A report released today by the Office of the Inspector General for the Department of Justice (OIG) warns that the problems found with the FBI's secret warrants to wiretap former Donald Trump aide Carter Page were not an anomaly. The agency regularly makes mistakes on its applications to the Foreign Intelligence Surveillance Amendment (FISA) Court when it asks for permission to secretly snoop on Americans.
Back in December, the OIG released a blockbuster report showing that FBI agents made a number of significant omissions and errors in their four warrant applications to snoop on Page in the hopes of determining if he was being unduly influenced by Russian officials during Trump's 2016 presidential campaign.
Inspector General Michael Horowitz was so bothered by the problems with the Page warrants that he declared that the OIG would perform a deeper audit to see if FBI officials were following proper procedures with their other secret FISA warrants.
The results of that deeper audit were published today and they don't look good for the FBI. The OIG report shows that the agency regularly neglects proper procedures when seeking FISA warrants.
The failing point appears to be adherence to the Woods procedures, a collection of policies implemented in 2001 to make sure that every fact and detail in a warrant application to the FISA court has been carefully vetted for accuracy and to document that process. The FBI failed to properly follow those procedures with Page. Based on this new report, it looks like this failing is a common problem.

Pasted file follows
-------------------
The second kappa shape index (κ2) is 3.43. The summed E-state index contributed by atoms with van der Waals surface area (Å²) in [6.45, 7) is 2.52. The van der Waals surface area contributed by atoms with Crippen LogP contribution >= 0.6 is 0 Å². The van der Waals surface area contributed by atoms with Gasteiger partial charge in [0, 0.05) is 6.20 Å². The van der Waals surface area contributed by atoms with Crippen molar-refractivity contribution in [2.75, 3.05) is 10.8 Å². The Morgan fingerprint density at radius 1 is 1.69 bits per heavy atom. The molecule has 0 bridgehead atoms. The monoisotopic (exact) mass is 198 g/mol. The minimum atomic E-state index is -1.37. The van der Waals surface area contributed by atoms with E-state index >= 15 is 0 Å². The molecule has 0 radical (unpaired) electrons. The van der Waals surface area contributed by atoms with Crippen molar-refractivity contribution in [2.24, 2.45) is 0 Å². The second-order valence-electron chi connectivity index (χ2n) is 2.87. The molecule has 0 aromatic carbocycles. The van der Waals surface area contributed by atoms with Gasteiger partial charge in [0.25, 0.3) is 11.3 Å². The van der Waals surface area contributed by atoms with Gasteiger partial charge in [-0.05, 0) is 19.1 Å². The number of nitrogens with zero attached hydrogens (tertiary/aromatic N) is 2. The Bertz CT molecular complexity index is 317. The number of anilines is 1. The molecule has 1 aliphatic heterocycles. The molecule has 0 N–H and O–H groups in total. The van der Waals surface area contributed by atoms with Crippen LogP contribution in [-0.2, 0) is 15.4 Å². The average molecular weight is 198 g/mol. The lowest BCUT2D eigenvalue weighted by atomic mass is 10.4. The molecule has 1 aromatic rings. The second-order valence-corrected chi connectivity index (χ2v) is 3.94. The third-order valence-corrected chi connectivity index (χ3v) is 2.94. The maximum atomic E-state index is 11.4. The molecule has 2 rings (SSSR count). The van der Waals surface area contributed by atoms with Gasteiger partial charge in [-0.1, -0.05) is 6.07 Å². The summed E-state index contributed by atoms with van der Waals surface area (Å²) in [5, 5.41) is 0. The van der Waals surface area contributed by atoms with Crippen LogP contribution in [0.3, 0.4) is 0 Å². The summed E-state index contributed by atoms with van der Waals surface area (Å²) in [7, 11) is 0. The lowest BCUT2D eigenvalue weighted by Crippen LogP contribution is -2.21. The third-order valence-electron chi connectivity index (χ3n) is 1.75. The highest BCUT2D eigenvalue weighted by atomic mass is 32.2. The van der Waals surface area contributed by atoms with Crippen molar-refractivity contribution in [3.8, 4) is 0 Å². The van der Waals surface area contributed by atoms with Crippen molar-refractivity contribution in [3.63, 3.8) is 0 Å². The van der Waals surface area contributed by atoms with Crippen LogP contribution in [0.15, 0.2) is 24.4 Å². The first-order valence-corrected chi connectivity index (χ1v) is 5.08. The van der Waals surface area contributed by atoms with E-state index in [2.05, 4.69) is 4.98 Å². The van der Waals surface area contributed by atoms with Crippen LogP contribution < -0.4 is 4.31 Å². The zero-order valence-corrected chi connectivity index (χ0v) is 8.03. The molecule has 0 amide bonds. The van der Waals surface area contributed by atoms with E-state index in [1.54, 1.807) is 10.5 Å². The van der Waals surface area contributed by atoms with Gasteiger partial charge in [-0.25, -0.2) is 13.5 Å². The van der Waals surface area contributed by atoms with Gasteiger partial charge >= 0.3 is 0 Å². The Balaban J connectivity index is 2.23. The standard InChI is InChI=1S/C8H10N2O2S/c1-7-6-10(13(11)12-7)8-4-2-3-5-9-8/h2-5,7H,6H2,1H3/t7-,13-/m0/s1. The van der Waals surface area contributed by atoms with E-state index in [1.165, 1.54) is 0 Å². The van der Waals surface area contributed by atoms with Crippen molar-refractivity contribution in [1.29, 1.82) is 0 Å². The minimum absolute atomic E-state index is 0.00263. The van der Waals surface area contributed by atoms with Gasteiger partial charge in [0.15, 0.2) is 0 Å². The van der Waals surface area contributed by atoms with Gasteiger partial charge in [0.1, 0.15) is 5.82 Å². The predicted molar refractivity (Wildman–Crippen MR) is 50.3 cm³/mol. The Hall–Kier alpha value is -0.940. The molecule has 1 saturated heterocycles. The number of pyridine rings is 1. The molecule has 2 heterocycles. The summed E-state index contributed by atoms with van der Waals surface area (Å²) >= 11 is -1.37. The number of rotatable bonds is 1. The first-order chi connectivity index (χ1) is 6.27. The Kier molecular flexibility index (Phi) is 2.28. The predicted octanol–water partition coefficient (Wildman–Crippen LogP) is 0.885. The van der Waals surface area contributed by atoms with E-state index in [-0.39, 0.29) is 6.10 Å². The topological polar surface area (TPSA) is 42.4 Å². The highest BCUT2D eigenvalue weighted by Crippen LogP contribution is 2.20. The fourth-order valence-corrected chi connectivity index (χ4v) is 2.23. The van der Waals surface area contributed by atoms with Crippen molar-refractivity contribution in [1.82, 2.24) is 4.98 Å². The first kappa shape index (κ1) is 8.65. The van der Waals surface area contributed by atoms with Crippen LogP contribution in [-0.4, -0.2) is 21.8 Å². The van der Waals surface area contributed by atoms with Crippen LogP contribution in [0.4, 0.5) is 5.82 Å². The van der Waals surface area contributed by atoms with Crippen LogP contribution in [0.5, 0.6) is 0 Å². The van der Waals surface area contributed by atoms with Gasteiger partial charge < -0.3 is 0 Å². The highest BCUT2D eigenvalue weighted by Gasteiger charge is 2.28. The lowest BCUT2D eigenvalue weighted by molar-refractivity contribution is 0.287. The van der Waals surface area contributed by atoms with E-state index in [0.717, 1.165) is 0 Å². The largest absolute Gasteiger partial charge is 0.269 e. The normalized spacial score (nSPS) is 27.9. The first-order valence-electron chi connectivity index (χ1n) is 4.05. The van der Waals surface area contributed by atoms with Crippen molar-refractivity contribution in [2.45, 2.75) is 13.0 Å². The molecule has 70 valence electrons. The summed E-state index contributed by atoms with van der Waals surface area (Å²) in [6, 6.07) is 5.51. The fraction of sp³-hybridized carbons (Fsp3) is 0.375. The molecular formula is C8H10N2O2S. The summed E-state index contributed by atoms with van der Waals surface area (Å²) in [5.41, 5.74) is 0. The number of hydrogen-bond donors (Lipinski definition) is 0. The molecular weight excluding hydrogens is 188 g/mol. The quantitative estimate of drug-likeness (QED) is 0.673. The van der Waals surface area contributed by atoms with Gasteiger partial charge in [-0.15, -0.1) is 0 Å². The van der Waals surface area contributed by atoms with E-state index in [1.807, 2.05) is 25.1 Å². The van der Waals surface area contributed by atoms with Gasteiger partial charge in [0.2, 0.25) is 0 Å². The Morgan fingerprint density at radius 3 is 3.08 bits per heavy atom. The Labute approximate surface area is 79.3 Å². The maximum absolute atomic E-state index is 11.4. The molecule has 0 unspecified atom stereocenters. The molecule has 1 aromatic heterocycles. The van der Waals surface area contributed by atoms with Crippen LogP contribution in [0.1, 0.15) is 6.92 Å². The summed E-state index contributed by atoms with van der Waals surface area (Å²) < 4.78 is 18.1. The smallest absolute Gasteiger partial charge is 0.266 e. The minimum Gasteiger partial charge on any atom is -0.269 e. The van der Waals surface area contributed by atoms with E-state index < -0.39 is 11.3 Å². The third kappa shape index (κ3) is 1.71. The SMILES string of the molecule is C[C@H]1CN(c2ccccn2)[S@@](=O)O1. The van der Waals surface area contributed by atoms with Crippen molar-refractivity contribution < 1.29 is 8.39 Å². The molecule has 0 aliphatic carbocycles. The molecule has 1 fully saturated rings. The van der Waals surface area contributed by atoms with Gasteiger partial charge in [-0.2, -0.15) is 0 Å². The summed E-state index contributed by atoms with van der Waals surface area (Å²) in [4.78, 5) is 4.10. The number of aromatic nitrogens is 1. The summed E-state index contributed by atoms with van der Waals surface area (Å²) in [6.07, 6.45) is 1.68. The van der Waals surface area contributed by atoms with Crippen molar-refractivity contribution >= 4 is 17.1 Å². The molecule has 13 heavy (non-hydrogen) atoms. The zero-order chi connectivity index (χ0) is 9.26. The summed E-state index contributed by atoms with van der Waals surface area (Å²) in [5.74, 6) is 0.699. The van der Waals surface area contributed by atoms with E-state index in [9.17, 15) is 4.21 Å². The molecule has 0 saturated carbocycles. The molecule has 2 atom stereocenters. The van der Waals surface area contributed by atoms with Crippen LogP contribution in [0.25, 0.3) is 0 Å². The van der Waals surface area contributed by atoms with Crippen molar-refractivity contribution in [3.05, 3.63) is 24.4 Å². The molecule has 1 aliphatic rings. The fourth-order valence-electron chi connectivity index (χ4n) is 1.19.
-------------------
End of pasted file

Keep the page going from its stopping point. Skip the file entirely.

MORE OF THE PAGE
How common? The OIG reviewed 29 FISA warrant applications. In 25 of them the OIG identified errors or "inadequately supported facts." In the other four, the OIG couldn't find the associated Woods files—records that document that the FBI agents did due diligence to verify factual accuracy—at all. In three of those cases, the OIG is not certain whether any Woods files even exist. So there's essentially a problem with every warrant application the OIG looked at for this audit.
The report notes that the OIG is not evaluating whether these errors or omissions were material mistakes that would or should have impacted whether the original warrants should have been granted. But that's not the point, and that's why this audit is so important. Because the FISA warrant process is so deliberately secretive, its oversight is limited to the FISA court, which depends on the FBI to be honest about the procedures it is supposed to follow. The FBI has a lengthy internal process to double-check warrant applications. This report notes that the internal processes have found close to 400 errors in 39 FISA warrant applications across the last five years. Inspector General Horowitz writes:
We do not have confidence that the FBI has executed its Woods Procedures in compliance with FBI policy, or that the process is working as it was intended to help achieve the "scrupulously accurate" standard for FISA applications.
Horowitz recommends that the FBI put into place a system of examining past Woods procedures compliance problems to train FBI employees to do a better job. And he recommends that the FBI perform a "physical inventory" to make sure that there's a Woods file for every warrant application submitted to the FISA court.
After the Page warrant audit was released, FBI Director Christopher Wray released a 40-point plan to correct procedures within the department. In the FBI's official response to today's OIG report, FBI Associate Deputy Director Paul Abbate contends that the changes that Wray is already introducing, such as more checklists and training, will help fix these problems moving forward.
It's deeply disturbing that the OIG found problems with every single FISA warrant application it looked at. FISA warrants exist for the purpose of catching spies and terrorists, which is why so much secrecy is permitted. But mistakes and omissions in this secretive process have huge civil liberties implications for any citizen caught in the government crosshairs. Normally, citizens can turn to the courts for relief when warrants are misapplied. But that's not the case with FISA warrants.
Read the new OIG memo here.